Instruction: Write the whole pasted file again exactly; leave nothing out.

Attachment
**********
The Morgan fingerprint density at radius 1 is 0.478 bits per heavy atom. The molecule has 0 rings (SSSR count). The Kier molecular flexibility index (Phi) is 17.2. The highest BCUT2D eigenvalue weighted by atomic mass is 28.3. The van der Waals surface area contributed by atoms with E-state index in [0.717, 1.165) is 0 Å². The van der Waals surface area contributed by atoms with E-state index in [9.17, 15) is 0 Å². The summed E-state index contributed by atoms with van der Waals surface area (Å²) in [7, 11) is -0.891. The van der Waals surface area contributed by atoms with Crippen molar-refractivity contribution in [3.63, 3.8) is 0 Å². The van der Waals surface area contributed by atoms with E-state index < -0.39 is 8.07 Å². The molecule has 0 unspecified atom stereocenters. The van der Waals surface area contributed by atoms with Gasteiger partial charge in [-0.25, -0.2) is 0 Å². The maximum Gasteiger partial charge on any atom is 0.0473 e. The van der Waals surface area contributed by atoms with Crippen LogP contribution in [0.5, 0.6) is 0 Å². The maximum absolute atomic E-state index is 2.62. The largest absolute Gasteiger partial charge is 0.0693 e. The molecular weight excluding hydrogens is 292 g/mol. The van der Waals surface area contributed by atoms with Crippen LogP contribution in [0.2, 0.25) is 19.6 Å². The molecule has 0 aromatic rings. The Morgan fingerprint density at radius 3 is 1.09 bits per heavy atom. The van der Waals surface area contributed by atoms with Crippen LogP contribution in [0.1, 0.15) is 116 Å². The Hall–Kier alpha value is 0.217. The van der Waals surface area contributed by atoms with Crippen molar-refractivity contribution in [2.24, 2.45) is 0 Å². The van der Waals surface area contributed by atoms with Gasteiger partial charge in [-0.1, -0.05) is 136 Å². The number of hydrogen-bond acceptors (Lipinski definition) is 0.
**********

The Morgan fingerprint density at radius 1 is 0.478 bits per heavy atom. The molecule has 0 rings (SSSR count). The Kier molecular flexibility index (Phi) is 17.2. The highest BCUT2D eigenvalue weighted by atomic mass is 28.3. The van der Waals surface area contributed by atoms with E-state index in [0.717, 1.165) is 0 Å². The van der Waals surface area contributed by atoms with E-state index in [9.17, 15) is 0 Å². The summed E-state index contributed by atoms with van der Waals surface area (Å²) in [7, 11) is -0.891. The van der Waals surface area contributed by atoms with Crippen molar-refractivity contribution in [3.63, 3.8) is 0 Å². The van der Waals surface area contributed by atoms with E-state index < -0.39 is 8.07 Å². The molecule has 0 unspecified atom stereocenters. The van der Waals surface area contributed by atoms with Gasteiger partial charge in [-0.25, -0.2) is 0 Å². The maximum Gasteiger partial charge on any atom is 0.0473 e. The van der Waals surface area contributed by atoms with Crippen LogP contribution in [0.5, 0.6) is 0 Å². The maximum absolute atomic E-state index is 2.62. The largest absolute Gasteiger partial charge is 0.0693 e. The molecular weight excluding hydrogens is 292 g/mol. The van der Waals surface area contributed by atoms with Crippen LogP contribution in [0.2, 0.25) is 19.6 Å². The molecule has 0 aromatic rings. The Morgan fingerprint density at radius 3 is 1.09 bits per heavy atom. The van der Waals surface area contributed by atoms with Crippen LogP contribution in [0.1, 0.15) is 116 Å². The Hall–Kier alpha value is 0.217. The van der Waals surface area contributed by atoms with Crippen molar-refractivity contribution in [2.24, 2.45) is 0 Å². The van der Waals surface area contributed by atoms with Gasteiger partial charge in [-0.1, -0.05) is 136 Å². The number of hydrogen-bond acceptors (Lipinski definition) is 0.